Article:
Maybe at the beginning of the year you promised yourself to exercise more and eat less sugar, drink more water, and have more money in your bank account. Do you know what the chances are that this promise will be kept over time? Between 10 and 40%.


There is something interesting in all this, and that is that making a formal statement, like resolutions, means that you are 10 times more likely to change than those who do not. You should know that if during the first month you have not reached your goals, it does not mean that you have failed, because it can take up to almost a year to form a new habit and break an old one .

Even if you’ve said to yourself, “I’ll start tomorrow” every morning since New Year’s Day, it’s not too late to put your resolutions in motion. The brain reorganizes itself with your behavior, and every time you change a behavior in the long term, there are also long-term changes in the brain .

The relationship of the brain and habits

Part of why we are successful in breaking a bad habit or starting a new positive change can come down to whether or not your brain is fit . The ability to maintain resolution is a function of brain health. You’re more likely to stay on task, he notes, if your brain has healthy executive function – the brain’s control mechanism used in planning, reasoning, and decision – making .

The flip side of that is that less healthy brains can have an even harder time. Those who fall into this category include people with depression, anxiety, bipolar, schizophrenia , severe substance use disorder (addictions), and OCD. The reason is that they have less gray matter in the areas of the brain that control executive function .

The good news is that you can always improve your ability to focus and strengthen your self-control . The brain is designed to reshape itself based on its use, that is brain plasticity.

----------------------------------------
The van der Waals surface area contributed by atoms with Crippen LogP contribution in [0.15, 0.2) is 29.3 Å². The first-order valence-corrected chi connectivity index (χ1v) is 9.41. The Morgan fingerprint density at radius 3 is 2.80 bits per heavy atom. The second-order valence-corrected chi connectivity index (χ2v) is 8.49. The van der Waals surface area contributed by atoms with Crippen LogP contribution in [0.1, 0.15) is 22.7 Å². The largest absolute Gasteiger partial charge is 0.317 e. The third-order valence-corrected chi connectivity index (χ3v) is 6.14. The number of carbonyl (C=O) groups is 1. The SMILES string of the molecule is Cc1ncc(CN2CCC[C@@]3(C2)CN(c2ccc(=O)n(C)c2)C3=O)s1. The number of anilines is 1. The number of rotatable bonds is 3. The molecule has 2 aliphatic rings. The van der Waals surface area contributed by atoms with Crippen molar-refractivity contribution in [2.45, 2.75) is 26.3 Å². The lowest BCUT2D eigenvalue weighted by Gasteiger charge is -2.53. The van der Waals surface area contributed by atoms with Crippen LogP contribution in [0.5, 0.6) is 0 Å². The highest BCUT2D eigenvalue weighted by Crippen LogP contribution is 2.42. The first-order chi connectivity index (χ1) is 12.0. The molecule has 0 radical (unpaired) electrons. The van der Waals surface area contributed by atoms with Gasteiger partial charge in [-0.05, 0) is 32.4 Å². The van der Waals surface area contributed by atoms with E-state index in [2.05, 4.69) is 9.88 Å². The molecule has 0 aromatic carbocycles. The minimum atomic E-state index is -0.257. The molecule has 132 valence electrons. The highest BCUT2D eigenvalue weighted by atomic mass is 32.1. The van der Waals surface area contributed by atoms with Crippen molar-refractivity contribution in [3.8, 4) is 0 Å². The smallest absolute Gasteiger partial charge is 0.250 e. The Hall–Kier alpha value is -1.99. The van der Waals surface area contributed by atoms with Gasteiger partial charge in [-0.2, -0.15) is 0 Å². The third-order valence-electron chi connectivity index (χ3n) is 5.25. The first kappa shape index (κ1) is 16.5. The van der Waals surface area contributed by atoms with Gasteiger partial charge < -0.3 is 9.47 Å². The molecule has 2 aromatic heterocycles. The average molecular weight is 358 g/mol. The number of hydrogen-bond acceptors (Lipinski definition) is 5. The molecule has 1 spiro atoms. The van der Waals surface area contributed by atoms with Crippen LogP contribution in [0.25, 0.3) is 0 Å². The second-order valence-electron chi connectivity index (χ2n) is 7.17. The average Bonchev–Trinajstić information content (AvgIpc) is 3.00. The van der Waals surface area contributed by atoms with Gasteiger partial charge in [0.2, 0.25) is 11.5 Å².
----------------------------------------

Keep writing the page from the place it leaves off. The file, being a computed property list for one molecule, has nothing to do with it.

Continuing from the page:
Understand your neurons

Neural activation patterns in a part of the brain called the striatum, located in the basal ganglia of the forebrain, which is known to control voluntary movement, change as animals learn a new habit. At first, neurons fire continuously during a task. But as you get better, the firing of neurons clumps together at the beginning and end. And once these patterns are formed, they are difficult to break.

In the beginning, you can start a habit by reducing friction (taking off your gym clothes the night before) or coupling what you want to do with something you already do (meditating while brushing your teeth). Once you have this under your belt, the goal is to let your brain take over .

Think of it this way. Has the power ever gone out in your house and yet every time you walk into a room, have you tried turning on the light switch? Those are your basal ganglia working. It is basically your autopilot and sends messages to the rest of your body to do things that you are not consciously thinking about. In essence, raisins being directed to a target ( “I want to lose weight, so I go to the gym”) directed to a habit ( “When I get up, I put on clothes and going to the gym”). This is where the magic happens to develop routines that stick .

Starts a chemical reaction

There are chemical machinery in the brain that controls how bright and alert you feel, and this also helps power new habits .  When you experience something unexpected, you release a primary chemical called norepinephrine. They amplify activity in the brain for a period of time. If you commit to it every day, reliably after a period of time, you are more engrossed in the task.

Dopamine has a similar effect.  When we have hope and appreciation, dopamine floods the body. This gives us a lot of excitement and activates the learning centers in the brain , which makes us more engaged and motivated. 

Elle Mcdonald

I am Elle Mcdonald Specializations in Psychology . Graduated in psychology from the University of Tennessee in 2000. Diploma of Advanced Studies in the Department of Personality, Evaluation and psychological treatments with excellent results.

First Level of Master in Clinical Psychology at the Center for Behavioral Therapists (recognized with a scientific-professional nature by the College of Psychologists)

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